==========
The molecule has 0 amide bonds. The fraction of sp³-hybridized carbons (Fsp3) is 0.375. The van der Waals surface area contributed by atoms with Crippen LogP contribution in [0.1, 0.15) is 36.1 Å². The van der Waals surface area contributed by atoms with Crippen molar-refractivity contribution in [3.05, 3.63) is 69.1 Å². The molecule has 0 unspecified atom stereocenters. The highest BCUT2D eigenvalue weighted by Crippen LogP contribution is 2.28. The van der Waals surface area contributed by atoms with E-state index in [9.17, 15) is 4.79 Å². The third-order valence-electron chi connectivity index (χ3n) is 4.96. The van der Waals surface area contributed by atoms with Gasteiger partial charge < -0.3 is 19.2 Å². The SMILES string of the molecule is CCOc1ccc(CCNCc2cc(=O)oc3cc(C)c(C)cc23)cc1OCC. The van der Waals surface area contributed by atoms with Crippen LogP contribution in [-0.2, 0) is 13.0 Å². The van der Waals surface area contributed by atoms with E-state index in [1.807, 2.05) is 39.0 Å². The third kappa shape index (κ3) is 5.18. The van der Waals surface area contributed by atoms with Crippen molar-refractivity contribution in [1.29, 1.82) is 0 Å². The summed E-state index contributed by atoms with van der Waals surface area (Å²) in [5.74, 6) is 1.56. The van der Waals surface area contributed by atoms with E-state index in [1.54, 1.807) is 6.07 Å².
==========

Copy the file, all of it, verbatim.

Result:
The molecule has 0 amide bonds. The fraction of sp³-hybridized carbons (Fsp3) is 0.375. The van der Waals surface area contributed by atoms with Crippen LogP contribution in [0.1, 0.15) is 36.1 Å². The van der Waals surface area contributed by atoms with Crippen molar-refractivity contribution in [3.05, 3.63) is 69.1 Å². The molecule has 0 unspecified atom stereocenters. The highest BCUT2D eigenvalue weighted by Crippen LogP contribution is 2.28. The van der Waals surface area contributed by atoms with E-state index in [9.17, 15) is 4.79 Å². The third-order valence-electron chi connectivity index (χ3n) is 4.96. The van der Waals surface area contributed by atoms with Gasteiger partial charge < -0.3 is 19.2 Å². The SMILES string of the molecule is CCOc1ccc(CCNCc2cc(=O)oc3cc(C)c(C)cc23)cc1OCC. The van der Waals surface area contributed by atoms with Crippen LogP contribution in [-0.2, 0) is 13.0 Å². The van der Waals surface area contributed by atoms with E-state index in [1.807, 2.05) is 39.0 Å². The third kappa shape index (κ3) is 5.18. The van der Waals surface area contributed by atoms with Crippen molar-refractivity contribution in [1.29, 1.82) is 0 Å². The summed E-state index contributed by atoms with van der Waals surface area (Å²) in [5.74, 6) is 1.56. The van der Waals surface area contributed by atoms with E-state index in [1.54, 1.807) is 6.07 Å².